Caring and thanks
It gives one pause, considering Thanksgiving Day in a generally affluent land when so many millions abroad, and not a few at home, are hungry, poorly housed, and emotionally in want.
Compassion, however, is something to be thankful for, too. That the preoccupations of individual well-being can be interrupted on this national holiday for a wider caring is one of the things for which to express gratitude.
The Pilgrims, their numbers halved by the first Plymouth Colony winter, an ocean away from parent civilization, must have felt as remote from human help as any of today's unfortunate in Africa or rural America or those isolated by society's peculiar urban shelving according to age, income, or class.
And yet, for a first harvest under the tutelage of Indians, before the rigors of the second winter, the Pilgrims gave thanks. They were grateful for evidence of God's providence, for the freedom to progress, to pray and worship as their conscience led, to found a modest little community that, although it could not have been known to them, would be followed by an exceedingly complex and powerful democracy. It is good to remember that the first thanksgiving was a respite in a struggle to include spiritual freedom among basic human needs, not some pinnacle of material abundance and ease.
This remembrance should energize us as we consider the world's challenges. A new study finds that disasters such as drought and floods, usually attributed to ''nature,'' actually derive largely from human practices and activity. The report - ''Natural Disaster: Acts of God or Acts of Man?'' - was written by Anders Wijkman, a Swedish Red Cross official, and Lloyd Timberlake, editorial director of Earthscan, an environmental group. Damage and loss of life because of heavy rain, drought, tidal wave, and earthquake - and even explosions such as Mexico City's this week - result at least partly from the patterns of building on hazardous sites, from agricultural and forestry practices that weaken a region's ecology, and from population overgrowth. The poor are more vulnerable, partly because economic and class divisions expose them to more risky districts, not simply because there are more of them. Emergency relief not only arrives late but can reinforce the political and social order that keeps people at risk from natural challenges. Such analysis can lead to ways to diminish the conditions for calamity.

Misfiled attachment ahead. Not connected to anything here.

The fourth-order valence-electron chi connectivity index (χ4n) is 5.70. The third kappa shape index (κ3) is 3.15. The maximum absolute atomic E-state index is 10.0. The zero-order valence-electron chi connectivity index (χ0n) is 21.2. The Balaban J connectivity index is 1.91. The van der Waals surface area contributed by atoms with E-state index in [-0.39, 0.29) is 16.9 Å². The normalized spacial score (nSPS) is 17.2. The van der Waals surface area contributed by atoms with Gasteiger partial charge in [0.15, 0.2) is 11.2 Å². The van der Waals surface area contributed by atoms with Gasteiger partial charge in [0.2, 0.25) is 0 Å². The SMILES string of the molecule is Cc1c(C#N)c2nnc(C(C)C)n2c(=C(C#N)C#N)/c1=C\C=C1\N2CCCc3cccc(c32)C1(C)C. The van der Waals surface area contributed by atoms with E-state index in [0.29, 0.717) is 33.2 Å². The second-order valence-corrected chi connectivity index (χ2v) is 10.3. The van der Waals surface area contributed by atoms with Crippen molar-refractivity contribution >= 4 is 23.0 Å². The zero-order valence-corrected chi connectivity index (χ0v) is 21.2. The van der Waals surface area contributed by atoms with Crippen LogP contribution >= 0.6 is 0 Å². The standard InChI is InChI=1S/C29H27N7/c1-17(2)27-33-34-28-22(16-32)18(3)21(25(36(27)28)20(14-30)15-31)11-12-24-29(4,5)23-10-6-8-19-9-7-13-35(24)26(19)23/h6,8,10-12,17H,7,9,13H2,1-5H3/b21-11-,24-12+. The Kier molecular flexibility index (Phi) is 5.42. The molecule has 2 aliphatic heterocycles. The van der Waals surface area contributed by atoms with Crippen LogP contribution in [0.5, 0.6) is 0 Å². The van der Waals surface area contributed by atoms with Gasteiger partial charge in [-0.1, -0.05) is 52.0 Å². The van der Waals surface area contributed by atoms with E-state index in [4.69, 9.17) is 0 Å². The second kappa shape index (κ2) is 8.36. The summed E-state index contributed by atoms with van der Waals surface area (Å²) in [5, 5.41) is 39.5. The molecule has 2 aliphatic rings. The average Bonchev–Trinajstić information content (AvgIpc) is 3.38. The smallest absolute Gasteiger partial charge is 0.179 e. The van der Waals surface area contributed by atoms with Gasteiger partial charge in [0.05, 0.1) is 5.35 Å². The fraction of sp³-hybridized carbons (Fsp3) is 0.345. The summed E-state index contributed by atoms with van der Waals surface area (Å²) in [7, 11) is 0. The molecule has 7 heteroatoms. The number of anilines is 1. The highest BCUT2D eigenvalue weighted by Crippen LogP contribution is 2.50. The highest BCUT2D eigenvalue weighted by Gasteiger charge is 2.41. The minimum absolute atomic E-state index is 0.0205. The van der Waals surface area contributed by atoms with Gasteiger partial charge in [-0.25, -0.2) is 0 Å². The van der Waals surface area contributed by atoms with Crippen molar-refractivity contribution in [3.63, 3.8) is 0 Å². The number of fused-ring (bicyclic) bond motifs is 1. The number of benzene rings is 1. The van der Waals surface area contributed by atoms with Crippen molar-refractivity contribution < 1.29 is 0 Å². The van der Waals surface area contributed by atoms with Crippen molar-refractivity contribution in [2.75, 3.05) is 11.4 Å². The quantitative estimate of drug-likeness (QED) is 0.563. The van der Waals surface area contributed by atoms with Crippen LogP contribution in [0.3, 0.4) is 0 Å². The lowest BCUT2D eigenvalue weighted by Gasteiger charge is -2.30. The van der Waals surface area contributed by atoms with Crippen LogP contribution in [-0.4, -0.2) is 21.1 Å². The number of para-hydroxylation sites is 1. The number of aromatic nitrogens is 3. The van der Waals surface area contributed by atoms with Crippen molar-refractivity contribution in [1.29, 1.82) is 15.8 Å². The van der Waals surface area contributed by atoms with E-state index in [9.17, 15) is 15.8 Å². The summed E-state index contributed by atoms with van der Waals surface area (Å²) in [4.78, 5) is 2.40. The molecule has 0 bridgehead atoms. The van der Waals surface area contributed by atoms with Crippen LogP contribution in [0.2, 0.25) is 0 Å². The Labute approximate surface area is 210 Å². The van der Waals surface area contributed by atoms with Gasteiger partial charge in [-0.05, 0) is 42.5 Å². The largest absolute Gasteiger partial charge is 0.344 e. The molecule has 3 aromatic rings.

Human views and ways can appear more resistant than concrete to forces of change, but this need not be so. There are some positive gains to note. China, for example, has apparently gained enough of a grip on food production now to feed the world's most populous country.
One of the most fascinating new areas of study in physics is the frontier where apparent order shifts into ''chaos.'' Even such transitions from order to disorder conform to discernible patterns. We'll let the physicists work on that one awhile longer. But how reassuring it is to know that we can care about mankind's needs and at the same time ponder the patterns of social and physical organization that can lead to practical ways to help - in other words, bring order to where there seems to be a confusing pattern of hardship.
Alone or with family and friends, why not break the internal silence and give thanks for the abundance that mankind collectively can always share - the sunlight, the diversity of people, the awareness of a loving, ever-present intelligence that greets us modern pilgrims even on the distant shores of space, and the very freedom simply to think on these things and celebrate them.